Capitalist Note: This week is HR Haters week at the Capitalist. Let's ID the personas out there who don't respect HR and figure out how to deal with them.
I’ve been in HR for over 20 years. I’m somewhat of an expert on people who hate HR.
For the youngsters reading this post, I’m sorry. You’re full of hope and energy and you’re going to do great things. But I’m here to tell you there are people who will try to kick you in the groin/slap you in the face simply because you’re an HR pro. Those people suck.
This post and series is about figuring out who they are and how to deal with them.
IDENTIFYING PEOPLE WHO HATE HR
Whether you’re a HR leader of a Fortune 500 HR team or a solo practitioner in a company with 100 employees, you’ve got people in your company who hate HR. Hate might be a strong word. They hold your profession in contempt. They view you as a secretary with a policy manual.
No, on second thought, they hate you. They hate you because they view you as one of several things based on their viewpoint:
--A no talent hack
--A blocker impeding them from doing whatever they want to do
--Someone who doesn’t know as much about people-related issues as they do
--The source of more work for them and 6 new passwords they must remember based on your commitment to “best in breed” HR technology solutions.
Maybe you can solve that last one by running a workshop to show people how Chrome can automatically save passwords for future automated use, right? Wrong. They won’t attend your workshop because they loathe you. Let’s cover the type of people who hate HR via the following list:
1-- The Control Freak – Sally’s a control freak. She’s a really smart person, has 10-20 years of experience in her non-HR functional areas as has a hard time giving up control, which is code for the fact she can’t collaborate beyond allowing her assistant to order lunch from Chipotle. She’ll be damned if she’s going to let you horn in on her hiring process for her next departmental hire.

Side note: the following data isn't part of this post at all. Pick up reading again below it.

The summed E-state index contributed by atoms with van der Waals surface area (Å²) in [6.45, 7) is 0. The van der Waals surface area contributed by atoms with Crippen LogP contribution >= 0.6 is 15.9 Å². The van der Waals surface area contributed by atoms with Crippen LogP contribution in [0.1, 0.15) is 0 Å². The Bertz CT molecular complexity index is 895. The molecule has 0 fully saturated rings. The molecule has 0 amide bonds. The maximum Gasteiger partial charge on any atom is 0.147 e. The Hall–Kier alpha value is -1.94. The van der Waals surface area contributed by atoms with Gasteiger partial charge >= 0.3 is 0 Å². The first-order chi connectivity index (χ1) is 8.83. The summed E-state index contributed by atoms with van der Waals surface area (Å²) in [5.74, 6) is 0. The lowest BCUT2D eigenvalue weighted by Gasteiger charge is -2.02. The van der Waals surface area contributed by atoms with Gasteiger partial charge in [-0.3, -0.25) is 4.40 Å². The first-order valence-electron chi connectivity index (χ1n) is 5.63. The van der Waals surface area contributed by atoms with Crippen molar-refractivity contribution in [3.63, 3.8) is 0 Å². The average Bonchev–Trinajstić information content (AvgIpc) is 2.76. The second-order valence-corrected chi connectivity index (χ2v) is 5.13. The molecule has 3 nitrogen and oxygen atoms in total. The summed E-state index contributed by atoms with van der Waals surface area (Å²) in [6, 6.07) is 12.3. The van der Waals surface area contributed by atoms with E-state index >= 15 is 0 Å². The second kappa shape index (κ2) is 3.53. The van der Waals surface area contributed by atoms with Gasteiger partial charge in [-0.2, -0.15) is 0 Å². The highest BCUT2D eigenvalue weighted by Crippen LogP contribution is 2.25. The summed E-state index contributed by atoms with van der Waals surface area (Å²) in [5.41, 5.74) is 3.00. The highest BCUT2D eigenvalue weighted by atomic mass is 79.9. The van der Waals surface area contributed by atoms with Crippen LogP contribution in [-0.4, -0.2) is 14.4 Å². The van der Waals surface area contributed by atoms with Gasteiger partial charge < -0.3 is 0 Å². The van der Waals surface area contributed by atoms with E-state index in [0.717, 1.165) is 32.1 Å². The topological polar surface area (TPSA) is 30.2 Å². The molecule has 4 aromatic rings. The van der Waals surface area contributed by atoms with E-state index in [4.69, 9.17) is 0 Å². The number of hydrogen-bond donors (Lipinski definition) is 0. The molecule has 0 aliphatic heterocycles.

2-- The Power Broker – The close cousin of the control freak, Rick’s a power broker which means he’s learned multiple times in his career that getting HR involved in his business just slows him down. There’s rules, policies and various other distractions, and Rick just needs to execute. As a result of his experiences, Rick has learned that it’s far better to beg for forgiveness than to ask you for permission. He has a smirk on the rare occasion he thinks of calling you, right before he tells his minions there’s no need to reach out to HR.
3-- The Victim of Bad HR – Jean’s an executive in your company. She grew up in a very conservative organization with a basic HR team that did payroll, fired people and did recruiting via the post and pray model. Every two years, the HR function at her old company attempted to move upstream and it always failed, causing Jean to trust HR as much as her ex-husband who ran around on her.
4-- The Reader of Best Selling Business Books – Bobby is a young Director-level talent in your company. During his rise from the associate level, Bobby experienced two things – he didn’t consider the HR team to be helpful or his peers, and he started reading best-selling business books like The Five Dysfunctions of the Team. He’s all in on the management trends he’s reading about and has asked some members of your team if they’ve read the books. When they say they haven’t, it just solidifies Bobby’s belief that he’s got a better view on how to manage talent than your HR team.
Are the thoughts of any of these people true related to HR? That’s complicated. If you’re reading this post and looking inward at the HR function, it’s likely that you’re part of the solution, not part of the problem. Unfortunately, most of you read the profiles and thought something along the lines of, “yeah, that person has totally worked with Margie.”
Margie is someone you work(ed) with in HR. She’s the person all of the HR haters love to point to.
Dammit, Margie – get your s**t together.